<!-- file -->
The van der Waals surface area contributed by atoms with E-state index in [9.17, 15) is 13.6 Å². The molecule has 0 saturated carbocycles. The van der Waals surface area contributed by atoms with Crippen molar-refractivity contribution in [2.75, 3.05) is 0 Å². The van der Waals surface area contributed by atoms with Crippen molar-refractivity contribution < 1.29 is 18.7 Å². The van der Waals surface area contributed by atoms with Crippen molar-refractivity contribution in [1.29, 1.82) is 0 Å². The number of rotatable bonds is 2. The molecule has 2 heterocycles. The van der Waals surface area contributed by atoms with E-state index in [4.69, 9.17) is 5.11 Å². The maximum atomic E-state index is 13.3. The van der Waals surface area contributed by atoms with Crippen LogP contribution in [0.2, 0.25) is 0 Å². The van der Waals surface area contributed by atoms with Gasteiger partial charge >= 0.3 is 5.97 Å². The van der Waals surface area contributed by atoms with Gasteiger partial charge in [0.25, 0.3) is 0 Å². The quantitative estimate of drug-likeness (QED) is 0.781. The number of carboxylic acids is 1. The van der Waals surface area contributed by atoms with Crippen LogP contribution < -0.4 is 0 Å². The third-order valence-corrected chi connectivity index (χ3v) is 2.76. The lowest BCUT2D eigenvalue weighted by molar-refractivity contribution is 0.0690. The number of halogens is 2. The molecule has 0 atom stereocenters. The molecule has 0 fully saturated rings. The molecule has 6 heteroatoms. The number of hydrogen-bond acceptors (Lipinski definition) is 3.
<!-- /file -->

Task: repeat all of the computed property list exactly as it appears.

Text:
The van der Waals surface area contributed by atoms with E-state index in [9.17, 15) is 13.6 Å². The molecule has 0 saturated carbocycles. The van der Waals surface area contributed by atoms with Crippen molar-refractivity contribution in [2.75, 3.05) is 0 Å². The van der Waals surface area contributed by atoms with Crippen molar-refractivity contribution < 1.29 is 18.7 Å². The van der Waals surface area contributed by atoms with Crippen molar-refractivity contribution in [1.29, 1.82) is 0 Å². The number of rotatable bonds is 2. The molecule has 2 heterocycles. The van der Waals surface area contributed by atoms with E-state index in [4.69, 9.17) is 5.11 Å². The maximum atomic E-state index is 13.3. The van der Waals surface area contributed by atoms with Crippen LogP contribution in [0.2, 0.25) is 0 Å². The van der Waals surface area contributed by atoms with Gasteiger partial charge >= 0.3 is 5.97 Å². The van der Waals surface area contributed by atoms with Gasteiger partial charge in [0.25, 0.3) is 0 Å². The quantitative estimate of drug-likeness (QED) is 0.781. The number of carboxylic acids is 1. The van der Waals surface area contributed by atoms with Crippen LogP contribution < -0.4 is 0 Å². The third-order valence-corrected chi connectivity index (χ3v) is 2.76. The lowest BCUT2D eigenvalue weighted by molar-refractivity contribution is 0.0690. The number of halogens is 2. The molecule has 0 atom stereocenters. The molecule has 0 fully saturated rings. The molecule has 6 heteroatoms. The number of hydrogen-bond acceptors (Lipinski definition) is 3.